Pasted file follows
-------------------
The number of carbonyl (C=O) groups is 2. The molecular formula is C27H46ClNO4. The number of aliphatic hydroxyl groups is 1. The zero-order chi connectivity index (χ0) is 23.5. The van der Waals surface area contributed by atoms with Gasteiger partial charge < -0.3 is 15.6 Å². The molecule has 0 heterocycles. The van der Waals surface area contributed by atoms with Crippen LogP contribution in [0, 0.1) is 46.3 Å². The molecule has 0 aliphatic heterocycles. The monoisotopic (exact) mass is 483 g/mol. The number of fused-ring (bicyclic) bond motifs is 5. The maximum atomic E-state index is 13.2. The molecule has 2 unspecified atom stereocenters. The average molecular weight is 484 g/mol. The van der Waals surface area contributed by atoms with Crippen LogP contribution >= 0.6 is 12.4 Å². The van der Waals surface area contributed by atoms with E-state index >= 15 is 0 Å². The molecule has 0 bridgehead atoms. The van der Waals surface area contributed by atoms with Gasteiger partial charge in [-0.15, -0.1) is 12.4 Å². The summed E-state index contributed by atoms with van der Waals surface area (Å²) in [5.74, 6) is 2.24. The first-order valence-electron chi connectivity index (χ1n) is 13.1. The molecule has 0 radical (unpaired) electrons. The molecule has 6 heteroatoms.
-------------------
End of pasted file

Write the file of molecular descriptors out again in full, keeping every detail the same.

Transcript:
The number of carbonyl (C=O) groups is 2. The molecular formula is C27H46ClNO4. The number of aliphatic hydroxyl groups is 1. The zero-order chi connectivity index (χ0) is 23.5. The van der Waals surface area contributed by atoms with Gasteiger partial charge < -0.3 is 15.6 Å². The molecule has 0 heterocycles. The van der Waals surface area contributed by atoms with Crippen LogP contribution in [0, 0.1) is 46.3 Å². The molecule has 0 aliphatic heterocycles. The monoisotopic (exact) mass is 483 g/mol. The number of fused-ring (bicyclic) bond motifs is 5. The maximum atomic E-state index is 13.2. The molecule has 2 unspecified atom stereocenters. The average molecular weight is 484 g/mol. The van der Waals surface area contributed by atoms with Crippen LogP contribution >= 0.6 is 12.4 Å². The van der Waals surface area contributed by atoms with E-state index >= 15 is 0 Å². The molecule has 0 bridgehead atoms. The van der Waals surface area contributed by atoms with Gasteiger partial charge in [-0.15, -0.1) is 12.4 Å². The summed E-state index contributed by atoms with van der Waals surface area (Å²) in [5.74, 6) is 2.24. The first-order valence-electron chi connectivity index (χ1n) is 13.1. The molecule has 0 radical (unpaired) electrons. The molecule has 6 heteroatoms.